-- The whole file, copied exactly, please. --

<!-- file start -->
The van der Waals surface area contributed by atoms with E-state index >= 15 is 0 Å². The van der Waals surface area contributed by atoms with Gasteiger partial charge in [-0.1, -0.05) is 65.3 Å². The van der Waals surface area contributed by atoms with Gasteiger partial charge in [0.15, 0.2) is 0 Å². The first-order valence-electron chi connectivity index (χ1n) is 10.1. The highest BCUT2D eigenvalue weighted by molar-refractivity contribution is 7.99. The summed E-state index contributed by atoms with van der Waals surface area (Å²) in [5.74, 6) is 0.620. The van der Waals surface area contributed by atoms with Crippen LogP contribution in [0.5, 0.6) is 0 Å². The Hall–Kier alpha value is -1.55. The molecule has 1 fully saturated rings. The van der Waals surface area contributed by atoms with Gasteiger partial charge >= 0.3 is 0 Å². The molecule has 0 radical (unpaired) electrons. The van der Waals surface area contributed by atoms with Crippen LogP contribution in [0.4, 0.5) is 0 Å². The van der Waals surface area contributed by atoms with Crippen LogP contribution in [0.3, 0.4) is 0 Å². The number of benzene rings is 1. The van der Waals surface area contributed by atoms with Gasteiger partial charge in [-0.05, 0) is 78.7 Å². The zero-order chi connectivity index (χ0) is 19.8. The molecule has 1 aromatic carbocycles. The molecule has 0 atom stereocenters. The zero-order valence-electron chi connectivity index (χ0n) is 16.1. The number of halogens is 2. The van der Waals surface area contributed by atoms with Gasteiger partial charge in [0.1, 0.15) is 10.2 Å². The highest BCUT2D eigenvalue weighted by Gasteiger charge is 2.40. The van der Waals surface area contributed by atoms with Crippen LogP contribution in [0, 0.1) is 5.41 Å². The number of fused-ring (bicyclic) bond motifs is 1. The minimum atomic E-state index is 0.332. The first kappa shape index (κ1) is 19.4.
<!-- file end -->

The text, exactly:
The van der Waals surface area contributed by atoms with E-state index >= 15 is 0 Å². The van der Waals surface area contributed by atoms with Gasteiger partial charge in [-0.1, -0.05) is 65.3 Å². The van der Waals surface area contributed by atoms with Gasteiger partial charge in [0.15, 0.2) is 0 Å². The first-order valence-electron chi connectivity index (χ1n) is 10.1. The highest BCUT2D eigenvalue weighted by molar-refractivity contribution is 7.99. The summed E-state index contributed by atoms with van der Waals surface area (Å²) in [5.74, 6) is 0.620. The van der Waals surface area contributed by atoms with Crippen LogP contribution in [0.5, 0.6) is 0 Å². The Hall–Kier alpha value is -1.55. The molecule has 1 fully saturated rings. The van der Waals surface area contributed by atoms with Gasteiger partial charge >= 0.3 is 0 Å². The molecule has 0 radical (unpaired) electrons. The van der Waals surface area contributed by atoms with Crippen LogP contribution in [0.4, 0.5) is 0 Å². The van der Waals surface area contributed by atoms with Crippen LogP contribution in [0.3, 0.4) is 0 Å². The number of benzene rings is 1. The van der Waals surface area contributed by atoms with Gasteiger partial charge in [-0.05, 0) is 78.7 Å². The zero-order chi connectivity index (χ0) is 19.8. The molecule has 1 aromatic carbocycles. The molecule has 0 atom stereocenters. The zero-order valence-electron chi connectivity index (χ0n) is 16.1. The number of halogens is 2. The van der Waals surface area contributed by atoms with Gasteiger partial charge in [0.1, 0.15) is 10.2 Å². The highest BCUT2D eigenvalue weighted by Gasteiger charge is 2.40. The van der Waals surface area contributed by atoms with Crippen LogP contribution in [0, 0.1) is 5.41 Å². The number of fused-ring (bicyclic) bond motifs is 1. The minimum atomic E-state index is 0.332. The first kappa shape index (κ1) is 19.4.